In fact, it was just that sort of nonsense that led me, normally an ally of Jamie Oliver, to strongly criticize the Food Revolution show last summer.  I was ticked off by Oliver’s failure to tell viewers that the school he featured as a model for organic, scratch-cooked food actually receives significant outside funding, money which is not currently available to the vast majority of American schools.  In not sharing that relevant piece of information, by comparison every district not serving amazing school food looked poorly run — or just plain uncaring.   And that unfair implication was only reinforced when Jamie asked a worker at this school about the stunning difference between its food and the usual processed junk we see in most districts.  Instead of mentioning the funding differential, she answered, “Well, it helps us to really enjoy our jobs.”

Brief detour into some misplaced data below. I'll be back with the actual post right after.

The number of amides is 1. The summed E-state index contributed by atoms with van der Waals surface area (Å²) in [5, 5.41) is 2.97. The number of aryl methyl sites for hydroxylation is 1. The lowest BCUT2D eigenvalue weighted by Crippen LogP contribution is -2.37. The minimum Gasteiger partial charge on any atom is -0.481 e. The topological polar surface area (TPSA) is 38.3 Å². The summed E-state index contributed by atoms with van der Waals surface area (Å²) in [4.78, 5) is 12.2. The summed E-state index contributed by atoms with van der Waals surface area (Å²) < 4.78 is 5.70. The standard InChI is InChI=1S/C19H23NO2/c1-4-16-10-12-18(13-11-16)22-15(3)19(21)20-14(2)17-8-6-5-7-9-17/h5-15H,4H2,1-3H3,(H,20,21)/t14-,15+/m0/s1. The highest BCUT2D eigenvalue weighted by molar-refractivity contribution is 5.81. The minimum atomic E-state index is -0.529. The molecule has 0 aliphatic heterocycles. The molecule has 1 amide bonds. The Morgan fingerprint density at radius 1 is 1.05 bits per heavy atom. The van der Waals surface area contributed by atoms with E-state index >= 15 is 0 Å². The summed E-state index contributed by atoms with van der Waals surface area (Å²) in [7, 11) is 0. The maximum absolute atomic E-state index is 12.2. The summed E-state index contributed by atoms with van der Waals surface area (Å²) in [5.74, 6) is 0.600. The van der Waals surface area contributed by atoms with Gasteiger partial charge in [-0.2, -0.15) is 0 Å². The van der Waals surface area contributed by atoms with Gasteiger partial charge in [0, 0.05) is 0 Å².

In other words, if a school just has enough “heart” and “pluck,” kids can eat organic lettuces and free-range chicken instead of canned peas and nuggets.

That notion does a real disservice to the thousands of school food directors in this country who are doing their best to serve decent school meals with the appallingly few resources they’ve been given.  And a film selling that false message will only compound their problems.

Still, though, when it comes to a movie about school food, who do you think is going to be first in line on opening night?  I’ll save you a seat and a box of Junior Mints.

[Hat tip to Dana Woldow of PEACHSF.org for tipping me off about the upcoming film.]

Digiprove sealCopyright secured by Digiprove © 2012 Bettina Elias Siegel


  1. says

    The other thing that worries me about it — and I may be off base here — is that the casting implies to me a lack of seriousness. Nothing against Mr. Ferrell or Mr. Scott — I’m a fan of both — but I think a school food reform movie starring, say, Matt Damon and Paul Giamatti says one thing to potential audiences; a school food reform movie starring Will Ferrell and Sean William Scott says another thing entirely. I’m sure it won’t be a slapstick comedy, but I wonder how “lighthearted” the approach to the subject might be. (Regardless, I’ll still be sitting next to you sharing those Junior Mints!)